JpGU-AGU Joint Meeting 2020

Presentation information

[E] Oral

S (Solid Earth Sciences ) » S-IT Science of the Earth's Interior & Techtonophysics

[S-IT26] Interaction and Coevolution of the Core and Mantle in the Earth and Planets

convener:Kenji Ohta(Department of Earth and Planetary Sciences, Tokyo Institute of Technology), Tsuyoshi Iizuka(University of Tokyo), Kenji Kawai(Department of Earth and Planetary Science, School of Science, University of Tokyo), Taku Tsuchiya(Geodynamics Research Center, Ehime University)

[SIT26-02] Martian Core Heat Flux: Electrical Resistivity and Thermal Conductivity of Liquid Fe at Martian Core P-T Conditions

*Innocent Ezenwa1, Takashi Yoshino1 (1.Institute for Planetary Materials, Okayama University )

Keywords:Martian Core Heat Flux, Electrical Resistivity of Fe, Thermal Conductivity of Fe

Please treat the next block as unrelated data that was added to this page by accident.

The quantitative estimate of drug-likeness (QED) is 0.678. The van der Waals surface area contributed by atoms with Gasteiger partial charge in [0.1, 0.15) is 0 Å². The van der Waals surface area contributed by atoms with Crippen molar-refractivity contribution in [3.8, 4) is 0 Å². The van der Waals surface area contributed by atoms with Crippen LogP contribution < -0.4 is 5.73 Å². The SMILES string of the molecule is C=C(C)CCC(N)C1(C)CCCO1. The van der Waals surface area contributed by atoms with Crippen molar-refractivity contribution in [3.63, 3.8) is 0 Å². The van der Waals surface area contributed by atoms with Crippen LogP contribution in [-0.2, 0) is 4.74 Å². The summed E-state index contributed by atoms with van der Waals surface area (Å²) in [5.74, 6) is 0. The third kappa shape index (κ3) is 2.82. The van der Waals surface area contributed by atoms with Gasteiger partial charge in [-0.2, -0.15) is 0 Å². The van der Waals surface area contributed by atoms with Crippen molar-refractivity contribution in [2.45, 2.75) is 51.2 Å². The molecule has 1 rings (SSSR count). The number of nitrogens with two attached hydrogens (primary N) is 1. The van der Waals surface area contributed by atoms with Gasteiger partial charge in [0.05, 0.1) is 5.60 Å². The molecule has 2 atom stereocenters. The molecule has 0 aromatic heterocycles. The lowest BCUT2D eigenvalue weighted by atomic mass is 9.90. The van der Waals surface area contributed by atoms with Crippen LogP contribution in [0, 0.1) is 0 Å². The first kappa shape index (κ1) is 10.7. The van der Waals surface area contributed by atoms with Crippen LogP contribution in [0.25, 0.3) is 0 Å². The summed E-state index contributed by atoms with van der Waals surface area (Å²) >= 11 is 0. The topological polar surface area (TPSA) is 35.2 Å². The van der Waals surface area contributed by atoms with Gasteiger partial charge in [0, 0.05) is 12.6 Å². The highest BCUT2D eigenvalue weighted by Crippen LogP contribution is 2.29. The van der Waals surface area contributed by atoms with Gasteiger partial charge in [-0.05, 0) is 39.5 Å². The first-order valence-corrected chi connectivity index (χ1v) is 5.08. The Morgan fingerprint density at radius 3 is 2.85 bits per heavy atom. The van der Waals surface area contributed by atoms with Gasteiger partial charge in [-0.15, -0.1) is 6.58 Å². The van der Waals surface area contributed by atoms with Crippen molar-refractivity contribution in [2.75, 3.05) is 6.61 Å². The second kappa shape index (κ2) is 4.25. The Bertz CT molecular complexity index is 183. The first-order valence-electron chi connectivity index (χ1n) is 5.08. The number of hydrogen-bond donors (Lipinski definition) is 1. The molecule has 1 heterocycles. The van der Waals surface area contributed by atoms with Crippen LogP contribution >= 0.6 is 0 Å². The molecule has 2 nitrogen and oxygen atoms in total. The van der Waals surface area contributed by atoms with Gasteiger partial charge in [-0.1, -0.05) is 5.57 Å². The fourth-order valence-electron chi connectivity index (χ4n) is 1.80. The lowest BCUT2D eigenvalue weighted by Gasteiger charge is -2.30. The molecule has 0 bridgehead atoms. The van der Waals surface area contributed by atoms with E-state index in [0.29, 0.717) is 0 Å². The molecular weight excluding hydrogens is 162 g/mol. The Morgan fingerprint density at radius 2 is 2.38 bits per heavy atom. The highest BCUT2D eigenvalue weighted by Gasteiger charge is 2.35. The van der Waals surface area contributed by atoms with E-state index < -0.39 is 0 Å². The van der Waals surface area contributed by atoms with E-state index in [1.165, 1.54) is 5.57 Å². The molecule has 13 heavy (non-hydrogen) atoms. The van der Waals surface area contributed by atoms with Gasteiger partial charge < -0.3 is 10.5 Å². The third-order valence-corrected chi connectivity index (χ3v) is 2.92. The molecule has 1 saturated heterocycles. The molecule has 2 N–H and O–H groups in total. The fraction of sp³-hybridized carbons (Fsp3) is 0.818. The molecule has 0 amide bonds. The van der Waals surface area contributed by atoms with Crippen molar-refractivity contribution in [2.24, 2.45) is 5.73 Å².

The cores of the rocky planetary bodies are mainly Fe in composition, thus, the understanding of the transport properties of Fe at their core pressure and temperature conditions is important in understanding their core dynamics. Through the on-going InSight mission on Mars, an in-depth understanding of the Martian interior and dynamics can be made through acquired seismic and heat probe data. However, the heat probe (Heat Flow and Physical Properties Package : HP3) can only penetrate up to a distance of 5m into Martian crust, hence, to better complement the heat flow data, electrical resistivity measurement of Fe up to Martian core and derived thermal conductivity values are highly needed. Although attempts has been made in investigating the electrical resistivity of Fe at high pressure conditions in multi-anvil, existing data varies over a wide margin. We investigated the electrical resistivity of solid and liquid Fe sample devoid of contamination up to Martian core pressure and derive thermal conductivity from our data using Wiedemann Franz’s law with the Sommerfeld value of Lorenz function. All the three phases of Fe at various pressure and temperature conditions were clearly identified. Our results suggests that the electrical resistivity of Fe at Martian core conditions is not as high as some recent studies have suggested. Since our recovered samples have no trace of impurity, our data sets provide the highly needed data for constraining the upper bound of the electrical resistivity, thermal conductivity and heat flux from Martian core. This will complement the on-going measurement by HP3 on Mars.